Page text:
Antigua and Barbuda is an artist colony of sorts. With its gorgeous scenery, many photographers are based here. There are a number of other types of arts that are popular like textiles, basket weaving, and painting. But no matter what the type of art it is, there is one thing that is the common denominator between them all, and that’s bright colors. Certain arts use natural materials such as pottery, bead jewelry (and jewelry in general, including gems and pearls) and certain kinds of sculptures.
There are a number of art museums dotting the islands and create a Mecca for artists. One of the largest and most well known is called Harmony Hall, thought of as the center of arts in Antigua by some. Throughout the year, there are a number of craft, trade, and art shows all over the islands where people can meet and share their arts.
A number of authors have arisen to fame who have originated from Antigua. Two of the more well known are Jamaica Kincaid and Marie-Elena John. Jamaica Kincaid was born and raised in St. John’s, but now resides in the United States, dividing her time between her home in Vermont and teaching in California. Her first novel “At the Bottom of the River” was published in 1983, and she’s written many since then. Some of her more famous novels are “A Small Place,” “Lucy,” and “Mr. Potter.” I actually downloaded a sample of “Mr. Potter” on iBooks. It was pretty good; I might go back and buy it to finish it. Many of her novels surround life on the island of Antigua, and are pseudo-autobiographical in nature, although she does claim that basically there are many parts that are true and many parts that aren’t.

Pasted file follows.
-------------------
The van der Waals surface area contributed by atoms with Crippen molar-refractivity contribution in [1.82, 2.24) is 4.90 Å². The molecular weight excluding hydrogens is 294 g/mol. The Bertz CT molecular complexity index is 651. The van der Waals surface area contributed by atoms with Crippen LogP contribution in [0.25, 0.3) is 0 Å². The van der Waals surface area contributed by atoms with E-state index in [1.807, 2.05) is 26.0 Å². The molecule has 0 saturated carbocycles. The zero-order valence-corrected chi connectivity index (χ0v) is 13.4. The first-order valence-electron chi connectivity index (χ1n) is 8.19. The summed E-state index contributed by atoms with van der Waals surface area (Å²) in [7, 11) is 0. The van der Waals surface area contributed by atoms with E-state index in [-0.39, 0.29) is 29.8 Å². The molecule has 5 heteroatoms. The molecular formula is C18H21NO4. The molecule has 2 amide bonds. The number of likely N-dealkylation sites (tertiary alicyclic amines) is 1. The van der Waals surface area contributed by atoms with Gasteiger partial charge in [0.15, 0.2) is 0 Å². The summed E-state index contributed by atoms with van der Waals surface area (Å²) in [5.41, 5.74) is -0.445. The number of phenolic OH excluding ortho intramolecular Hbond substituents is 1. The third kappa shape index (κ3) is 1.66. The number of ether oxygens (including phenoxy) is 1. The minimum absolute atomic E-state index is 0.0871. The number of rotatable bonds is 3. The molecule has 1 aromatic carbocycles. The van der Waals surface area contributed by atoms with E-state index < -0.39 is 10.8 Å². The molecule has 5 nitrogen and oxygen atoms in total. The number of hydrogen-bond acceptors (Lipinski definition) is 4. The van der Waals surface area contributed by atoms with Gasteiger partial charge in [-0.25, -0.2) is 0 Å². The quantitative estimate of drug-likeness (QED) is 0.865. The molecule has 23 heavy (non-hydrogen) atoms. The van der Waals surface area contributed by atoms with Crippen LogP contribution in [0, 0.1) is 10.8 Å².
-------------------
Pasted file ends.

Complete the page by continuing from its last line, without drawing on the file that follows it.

Marie-Elena John is another Caribbean writer from Antigua whose first novel, “Unburnable” came out in 2006. This book is mostly a historical fiction but also a little bit of a mystery novel as well. I read the first chapter of the sample that I got off of iBooks, and I’m intrigued. I think I may have to buy this one as well. Or at least try to find it at the library. She does a lot of work with various nonprofit and governmental human rights organizations and focuses her work on various African nations. She also divides her time between residing in the United States and Antigua.
One thing I noticed in both samples I read and in looking at the art that comes out of Antigua is the attention to detail. But it’s not always the meticulously cleaned up detail to make everything right, it’s an attention to detail that shows things how they are: like a giant magnifying glass. It’s almost as if they are celebrating, or rather conveying, to the world the beauty that is, not the beauty that is in the corrected.
Up next: music and dance